Saturday, February 27, 2016

A Few Tips About Passive Voice

Hey, we all do it. All of us find ourselves typing away at the keyboard, totally on a roll, and using passive words big time. It's the norm. But what isn't - is not going back over your manuscript to try to change those words to strong verbs, or active words.

Why is this so important? Because by using active words you keep your readers turning the page. Active words are more dramatic, stronger. By changing from the usual passive, you will excite your readers and they will enjoy your book a lot more.

Now, there are times where certain passive words work, and, of course, you can't eliminate all of them, but to realize when it's appropriate is a bonus!

As I said, sometimes it is appropriate. There are times when passive voice is required and preferred. 

But what exactly is "Passive voice"?

Passive voice is produced by using an auxiliary verb (e.g. to be), which is used with a past participle. Example: to be, they are - is, are, am, was, were, have been, has been, had been, will be, will have been, and being.

A past participle is a form of the verb that usually, though not exclusively, ends in 'ed'. Verbs are usually active or passive.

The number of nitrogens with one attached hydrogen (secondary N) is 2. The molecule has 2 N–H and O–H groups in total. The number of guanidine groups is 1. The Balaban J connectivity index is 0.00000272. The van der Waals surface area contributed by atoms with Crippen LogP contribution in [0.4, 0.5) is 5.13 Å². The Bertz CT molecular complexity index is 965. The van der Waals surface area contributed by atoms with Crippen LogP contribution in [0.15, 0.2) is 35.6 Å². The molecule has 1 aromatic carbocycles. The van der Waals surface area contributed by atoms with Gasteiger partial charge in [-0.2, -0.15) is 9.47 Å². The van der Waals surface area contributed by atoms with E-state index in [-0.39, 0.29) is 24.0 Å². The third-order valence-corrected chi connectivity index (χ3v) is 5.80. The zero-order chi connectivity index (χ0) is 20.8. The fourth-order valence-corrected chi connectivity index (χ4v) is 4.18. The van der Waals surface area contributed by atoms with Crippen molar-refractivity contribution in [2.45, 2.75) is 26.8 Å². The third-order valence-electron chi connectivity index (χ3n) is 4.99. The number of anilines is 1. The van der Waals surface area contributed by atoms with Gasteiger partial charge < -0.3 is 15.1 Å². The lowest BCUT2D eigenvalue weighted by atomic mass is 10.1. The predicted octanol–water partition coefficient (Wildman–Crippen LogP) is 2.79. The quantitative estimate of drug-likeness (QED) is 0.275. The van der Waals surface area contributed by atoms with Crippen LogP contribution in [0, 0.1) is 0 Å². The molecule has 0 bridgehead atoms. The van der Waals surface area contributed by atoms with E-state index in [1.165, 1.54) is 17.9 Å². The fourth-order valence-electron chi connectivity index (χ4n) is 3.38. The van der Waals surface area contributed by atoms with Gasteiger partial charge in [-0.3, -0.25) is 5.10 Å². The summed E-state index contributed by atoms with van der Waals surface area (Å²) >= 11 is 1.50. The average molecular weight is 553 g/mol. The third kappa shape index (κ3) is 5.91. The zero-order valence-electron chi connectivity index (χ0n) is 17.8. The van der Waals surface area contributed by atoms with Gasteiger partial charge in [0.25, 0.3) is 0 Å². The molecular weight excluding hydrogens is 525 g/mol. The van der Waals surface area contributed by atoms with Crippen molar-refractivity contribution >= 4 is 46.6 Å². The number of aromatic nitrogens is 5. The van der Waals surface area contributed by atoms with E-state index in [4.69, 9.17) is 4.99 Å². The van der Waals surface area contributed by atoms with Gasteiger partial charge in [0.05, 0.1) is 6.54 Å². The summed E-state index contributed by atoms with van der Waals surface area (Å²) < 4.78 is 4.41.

An example would be: The heat was turned up by Luke.
                                 The job was what Terry needed to get ahead.

In other words, Luke and Terry are the recipients of the action rather than the subjects of the action. 

Example: Luke turned up the heat. Or: Terry needed the job to get ahead. These are active sentences.

Active: The subject preforms the action. 

What words made the sentences passive? Was. Avoid too much 'was' in your narrative. 

Of course, we don't always spot passive sentences, and there are times where they really do fit because we do use them in everyday life. 

Another example of passive voice are 'ing' words - verses 'ed'. There are times where the sentence flows better if you use 'ing'. Yes, you can reword your sentences to use more 'ed' words, but, as my editor has pointed out to me, sometimes the 'ing' is necessary and even reads better.

If you can avoid a lot of 'ing' that's a good thing, but allow them also at times. 

Now onto stronger verbs. 

We should all have a thesaurus at our disposal. Whether on our computer when we are writing or the actual book. Use it. When you are revising your manuscript, try to change your verbs to stronger ones as you go along.

Example: Tammy ran across the field.
               Tammy rushed across the wide open landscape.

Or: We are going to fight.
      We are marching to battle, or, We march to battle.



Just some examples off the top of my head, but I think you get the point. Make your sentences more exciting, more active, by using stronger verbs, verses boring, everyday ones.

Well, I hope these hints and tips help you along on your writing journey. I try to explain in easy terms so that you fully get the gist. If you get a moment leave me a comment and let me know if my tips and hints help you along with your writing. It means a lot to me to know if it helps you.



Love, Lisa




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